Regenerative Fashion to help the planet

20 July 2021

Regenerative fashion to help the planet

The transformation of the textile industry towards regenerative fashion could be a key to the prosperity of the planet and the business

Regenerative fashion plays a key role to revert Earth degradation, one of the consequences that humans caused with their changes in the ecosystems over time.  The Millennium Ecosystem Assessment stated that “During the past 50 years, humans have changed ecosystems more rapidly and extensively than in any comparable period in human history, in large part to meet the growing demand for food, fresh water, wood, fibers, and fuel. This has resulted in a substantial and largely irreversible loss in the diversity of life on Earth. “

The Assessment drew alarming conclusions about ecosystems’ and biodiversity’s health and the consequences of ecosystem degradation for human well-being. 

Human action and climate change are putting at risk the ability of ecosystems to continue providing services as essential as food production and access to clean water.

According to FAO, around 12 million hectares of land are lost to drought and desertification each year. Today, already 25% of the world’s total land area is affected by degradation. Because of this, the organization estimates that starting from 2015, we only have 60 years of harvests left.

In the world, 1.5 billion people in 100 countries live in high soil degradation or desert areas. The loss of fertile soil, water, and other resources, both for subsistence and commercial use, leaves many people without the means to support themselves and their children. These displaced populations often migrate to urban areas or other countries, increasing demographic pressures and the likelihood of social and political conflict.

What fashion and textile industry has to do with land degradation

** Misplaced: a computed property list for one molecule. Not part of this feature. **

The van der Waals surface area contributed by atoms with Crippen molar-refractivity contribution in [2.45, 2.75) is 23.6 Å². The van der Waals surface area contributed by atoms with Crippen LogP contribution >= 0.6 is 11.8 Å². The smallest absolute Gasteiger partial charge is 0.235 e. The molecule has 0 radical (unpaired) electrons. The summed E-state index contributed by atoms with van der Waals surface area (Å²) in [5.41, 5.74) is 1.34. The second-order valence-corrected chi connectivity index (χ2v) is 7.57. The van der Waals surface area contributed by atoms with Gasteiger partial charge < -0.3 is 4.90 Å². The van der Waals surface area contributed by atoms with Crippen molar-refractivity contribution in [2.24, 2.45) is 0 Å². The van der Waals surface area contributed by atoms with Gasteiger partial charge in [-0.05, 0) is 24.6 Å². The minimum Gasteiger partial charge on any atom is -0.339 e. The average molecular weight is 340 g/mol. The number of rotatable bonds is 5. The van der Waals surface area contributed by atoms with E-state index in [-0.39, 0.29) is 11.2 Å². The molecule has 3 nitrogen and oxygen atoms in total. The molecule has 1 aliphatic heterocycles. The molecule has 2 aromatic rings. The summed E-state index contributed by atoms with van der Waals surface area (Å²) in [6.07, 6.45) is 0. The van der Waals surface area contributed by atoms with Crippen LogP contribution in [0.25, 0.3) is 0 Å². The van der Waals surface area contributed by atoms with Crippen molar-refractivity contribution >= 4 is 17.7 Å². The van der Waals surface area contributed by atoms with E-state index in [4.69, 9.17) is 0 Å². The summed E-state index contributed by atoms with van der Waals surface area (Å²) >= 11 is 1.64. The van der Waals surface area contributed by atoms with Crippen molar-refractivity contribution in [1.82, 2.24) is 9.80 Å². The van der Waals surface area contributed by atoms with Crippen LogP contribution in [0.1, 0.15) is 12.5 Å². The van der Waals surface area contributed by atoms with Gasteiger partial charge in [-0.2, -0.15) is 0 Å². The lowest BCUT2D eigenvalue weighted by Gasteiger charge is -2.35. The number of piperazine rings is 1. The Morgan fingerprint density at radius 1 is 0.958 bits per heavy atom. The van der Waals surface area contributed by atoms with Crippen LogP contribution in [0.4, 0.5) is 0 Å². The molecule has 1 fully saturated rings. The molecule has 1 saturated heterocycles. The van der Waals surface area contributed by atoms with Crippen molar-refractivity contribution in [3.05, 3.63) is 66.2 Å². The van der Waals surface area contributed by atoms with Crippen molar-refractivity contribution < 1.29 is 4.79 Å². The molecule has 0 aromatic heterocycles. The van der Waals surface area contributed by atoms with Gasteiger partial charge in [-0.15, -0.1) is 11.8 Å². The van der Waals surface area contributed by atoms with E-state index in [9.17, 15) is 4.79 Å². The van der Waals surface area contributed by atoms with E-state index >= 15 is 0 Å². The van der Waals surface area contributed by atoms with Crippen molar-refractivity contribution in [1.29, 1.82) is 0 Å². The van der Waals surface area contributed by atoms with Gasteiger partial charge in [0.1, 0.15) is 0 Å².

Talking about land degradation and fashion leads us to the stage of material production in the life cycle of a product. It is said that around 50% of the environmental impacts of a fashion product occur in the fiber production phase. This is related mainly to agriculture and grazing in the case of natural fibers. Let us start with a closer look at the cultivation practices used in cotton production. 

Cotton is the most widely used natural fiber in textiles, accounting for one-third of the total fibers manufactured worldwide. Of this share, around 64% of cotton produced is used in the apparel sector.

According to the OECD, yields in the global cotton sector have been flat since 2004, and the US Natural Resources Conservation Service estimates that soil erosion and desertification have reduced land productivity by 50% and economic losses of up to 400 billion dollars annually.

The actual conventional plow-based cotton growing, based on the use of profound tilling and pesticides and herbicides, increases soil exposure to erosion, interrupts the functions of organisms in the soil, and releases enormous amounts of carbon dioxide into the atmosphere. 

The same occurs with grazing, a source of fashion materials such as leather and wool. An intensive system produces overgrazing which occurs when plants are exposed to intensive grazing or short recovery periods. Also, in this case, the soil is not able to regenerate and allow for continuous production of food.  

Thus, intensive cotton farming and grazing practices based on monoculture production and the use of fertilizers are not producing the expected results. There is a need to rethink the way we use the soil for production at a global scale.

Intensive cultivation vs regenerative model

Regenerative fashion as a new perspective 

Regeneration is one of the three constitutive pillars of the circular economy, but strangely, generally neglected. In the fashion industry, the attention Is focused on the first two principles of the circular economy: design out waste and circulating materials. However, the truth is that continuing to circulate materials and products that are harmful to the environment will not lead us to achieve a regenerative economy that is genuinely circular.